Despite numerous promises to reduce the amount of red tape property professionals had to deal with, there are now even more legal requirements to let and manage rental properties.
The coalition Government started an initiative called the Red Tape Challenge, aiming to reduce the time and associated financial costs incurred by businesses and consumers in complying with unnecessary legislation.
However, recent Government announcements will increase the amount of red tape and infuriating processes that landlords and letting agents have to deal with
The Residential Landlords Association (RLA) say there are currently over 100 national regulations governing the letting of a rental property in the private rental sector.
Some of the Government’s changes could be good news for landlords; such as ensuring that letting agents belong to an ombudsman scheme, whilst others will add even more regulation that landlords and letting agents will have to abide by: including making landlords responsible for checking that tenants are in the country legally.
Very few local authorities have the finances or resources to monitor or take legal action against rogue landlords, so in effect all this regulation will do little to deter those landlords who flout the law and ignore best practices.
If the legislation goes through Parliament then all UK letting agents will have to belong to an ombudsman scheme. This means that if landlords have a complaint against an agent that isn’t solved to the landlord’s satisfaction, then the landlord can go to an independent third party, such as The Property Ombudsman Scheme, who will consider the complaint.
Another proposed change in Government legislation will be the requirement for letting agents to be clear over up-front administration fees charged to tenants prior to them letting property.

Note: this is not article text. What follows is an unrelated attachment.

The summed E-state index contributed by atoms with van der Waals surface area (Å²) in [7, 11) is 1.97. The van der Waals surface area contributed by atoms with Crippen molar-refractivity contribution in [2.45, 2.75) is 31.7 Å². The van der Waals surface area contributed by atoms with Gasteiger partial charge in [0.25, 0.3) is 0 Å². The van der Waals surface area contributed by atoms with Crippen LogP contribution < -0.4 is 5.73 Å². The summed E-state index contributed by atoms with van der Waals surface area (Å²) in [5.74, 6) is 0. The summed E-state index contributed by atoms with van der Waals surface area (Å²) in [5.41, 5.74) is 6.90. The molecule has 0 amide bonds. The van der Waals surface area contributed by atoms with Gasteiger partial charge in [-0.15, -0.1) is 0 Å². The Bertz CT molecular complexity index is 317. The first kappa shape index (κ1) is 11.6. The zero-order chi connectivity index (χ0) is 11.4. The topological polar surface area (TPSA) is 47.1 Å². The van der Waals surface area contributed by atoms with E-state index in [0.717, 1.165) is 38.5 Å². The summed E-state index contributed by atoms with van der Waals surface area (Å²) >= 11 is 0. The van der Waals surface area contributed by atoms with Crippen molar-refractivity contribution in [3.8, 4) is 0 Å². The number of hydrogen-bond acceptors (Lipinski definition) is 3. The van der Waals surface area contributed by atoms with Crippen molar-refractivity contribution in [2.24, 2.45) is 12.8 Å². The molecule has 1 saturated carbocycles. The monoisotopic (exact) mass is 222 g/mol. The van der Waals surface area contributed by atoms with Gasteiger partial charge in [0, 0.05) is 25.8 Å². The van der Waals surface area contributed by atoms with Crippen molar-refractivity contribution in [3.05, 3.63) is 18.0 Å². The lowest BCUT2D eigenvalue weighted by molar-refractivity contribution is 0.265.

Tenants often claim ignorance over letting agent fees, however in order for a tenancy to be granted correctly, there will be some administration work required by the agent, such as tenant referencing. Many letting agents are already making certain that prospective tenants are aware of all costs that are incurred prior to the start of a tenancy.
It was announced in the Queen’s Speech, earlier this year, that private rented sector landlords will be made responsible for checking the legal status of migrant tenants, before they would be allowed to rent property. However after a huge outcry from landlords, landlord associations and civil liberties groups, this proposal could be watered down and only applied in certain areas of the UK.
Even with enforced changes in Government legislation it remains highly unlikely that any changes would impact on so called “rogue landlords”, unless extra resources are made available for local authorities to enforce.
Many local authorities are already considering selective licensing for landlords, allowing councils to manage private rental sector landlords more effectively.
Many local authorities charge landlords for the pleasure of compulsory licensing, as this provides the finances to take action against any landlord who fails to comply with local regulations and Government legislation.
Landlords state that the main problem with selective or mandatory licensing, is that it can cost hundreds of pounds per rental property to register for the licence and these charges increase rental property running costs, as well as increasing maintenance costs, as repairs will have to conform with local authority requirements.
From 2018, the government intend to make it illegal to rent private rented sector properties with an Energy Performance Certificate rating of F or G.
Although this doesn’t affect landlords at the moment, there are opportunities for landlords to save money through the Green Deal and financial grants are available, it’s sensible for landlords to make energy efficiency improvements to rental properties, after all, the lower the tenants’ utility bills are, the more money they have to pay the rent and landlords will have to deal with less red tape!
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